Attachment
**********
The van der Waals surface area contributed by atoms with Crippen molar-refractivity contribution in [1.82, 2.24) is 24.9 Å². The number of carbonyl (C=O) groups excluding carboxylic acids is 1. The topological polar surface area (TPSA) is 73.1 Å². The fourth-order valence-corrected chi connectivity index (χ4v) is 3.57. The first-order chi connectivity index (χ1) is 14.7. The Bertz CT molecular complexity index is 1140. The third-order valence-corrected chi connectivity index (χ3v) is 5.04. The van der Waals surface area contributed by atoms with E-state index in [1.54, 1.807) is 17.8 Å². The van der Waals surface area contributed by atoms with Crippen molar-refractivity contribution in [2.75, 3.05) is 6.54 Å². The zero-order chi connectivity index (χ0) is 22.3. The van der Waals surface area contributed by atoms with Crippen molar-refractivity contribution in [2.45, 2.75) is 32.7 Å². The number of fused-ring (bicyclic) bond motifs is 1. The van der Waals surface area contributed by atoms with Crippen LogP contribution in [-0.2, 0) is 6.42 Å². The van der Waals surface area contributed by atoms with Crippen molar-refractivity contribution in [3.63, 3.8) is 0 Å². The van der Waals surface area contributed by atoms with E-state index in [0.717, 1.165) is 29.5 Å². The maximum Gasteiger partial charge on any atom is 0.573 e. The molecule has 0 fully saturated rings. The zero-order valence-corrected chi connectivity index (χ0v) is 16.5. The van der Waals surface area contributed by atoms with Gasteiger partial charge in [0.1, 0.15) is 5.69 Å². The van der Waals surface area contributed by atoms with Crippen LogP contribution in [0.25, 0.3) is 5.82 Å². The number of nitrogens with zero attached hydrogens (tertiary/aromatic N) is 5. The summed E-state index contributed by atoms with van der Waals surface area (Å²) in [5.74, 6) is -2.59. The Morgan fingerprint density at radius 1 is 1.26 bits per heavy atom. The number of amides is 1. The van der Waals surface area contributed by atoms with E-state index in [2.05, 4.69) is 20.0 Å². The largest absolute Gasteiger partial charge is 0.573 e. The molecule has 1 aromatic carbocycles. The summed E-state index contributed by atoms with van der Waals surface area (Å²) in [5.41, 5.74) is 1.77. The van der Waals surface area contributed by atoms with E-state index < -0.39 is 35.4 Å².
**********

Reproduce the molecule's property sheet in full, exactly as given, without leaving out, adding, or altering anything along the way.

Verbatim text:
The van der Waals surface area contributed by atoms with Crippen molar-refractivity contribution in [1.82, 2.24) is 24.9 Å². The number of carbonyl (C=O) groups excluding carboxylic acids is 1. The topological polar surface area (TPSA) is 73.1 Å². The fourth-order valence-corrected chi connectivity index (χ4v) is 3.57. The first-order chi connectivity index (χ1) is 14.7. The Bertz CT molecular complexity index is 1140. The third-order valence-corrected chi connectivity index (χ3v) is 5.04. The van der Waals surface area contributed by atoms with E-state index in [1.54, 1.807) is 17.8 Å². The van der Waals surface area contributed by atoms with Crippen molar-refractivity contribution in [2.75, 3.05) is 6.54 Å². The zero-order chi connectivity index (χ0) is 22.3. The van der Waals surface area contributed by atoms with Crippen molar-refractivity contribution in [2.45, 2.75) is 32.7 Å². The number of fused-ring (bicyclic) bond motifs is 1. The van der Waals surface area contributed by atoms with Crippen LogP contribution in [-0.2, 0) is 6.42 Å². The van der Waals surface area contributed by atoms with Crippen molar-refractivity contribution in [3.63, 3.8) is 0 Å². The van der Waals surface area contributed by atoms with E-state index in [0.717, 1.165) is 29.5 Å². The maximum Gasteiger partial charge on any atom is 0.573 e. The molecule has 0 fully saturated rings. The zero-order valence-corrected chi connectivity index (χ0v) is 16.5. The van der Waals surface area contributed by atoms with Gasteiger partial charge in [0.1, 0.15) is 5.69 Å². The van der Waals surface area contributed by atoms with Crippen LogP contribution in [0.25, 0.3) is 5.82 Å². The number of nitrogens with zero attached hydrogens (tertiary/aromatic N) is 5. The summed E-state index contributed by atoms with van der Waals surface area (Å²) in [5.74, 6) is -2.59. The Morgan fingerprint density at radius 1 is 1.26 bits per heavy atom. The number of amides is 1. The van der Waals surface area contributed by atoms with E-state index in [2.05, 4.69) is 20.0 Å². The largest absolute Gasteiger partial charge is 0.573 e. The molecule has 1 aromatic carbocycles. The summed E-state index contributed by atoms with van der Waals surface area (Å²) in [5.41, 5.74) is 1.77. The van der Waals surface area contributed by atoms with E-state index < -0.39 is 35.4 Å².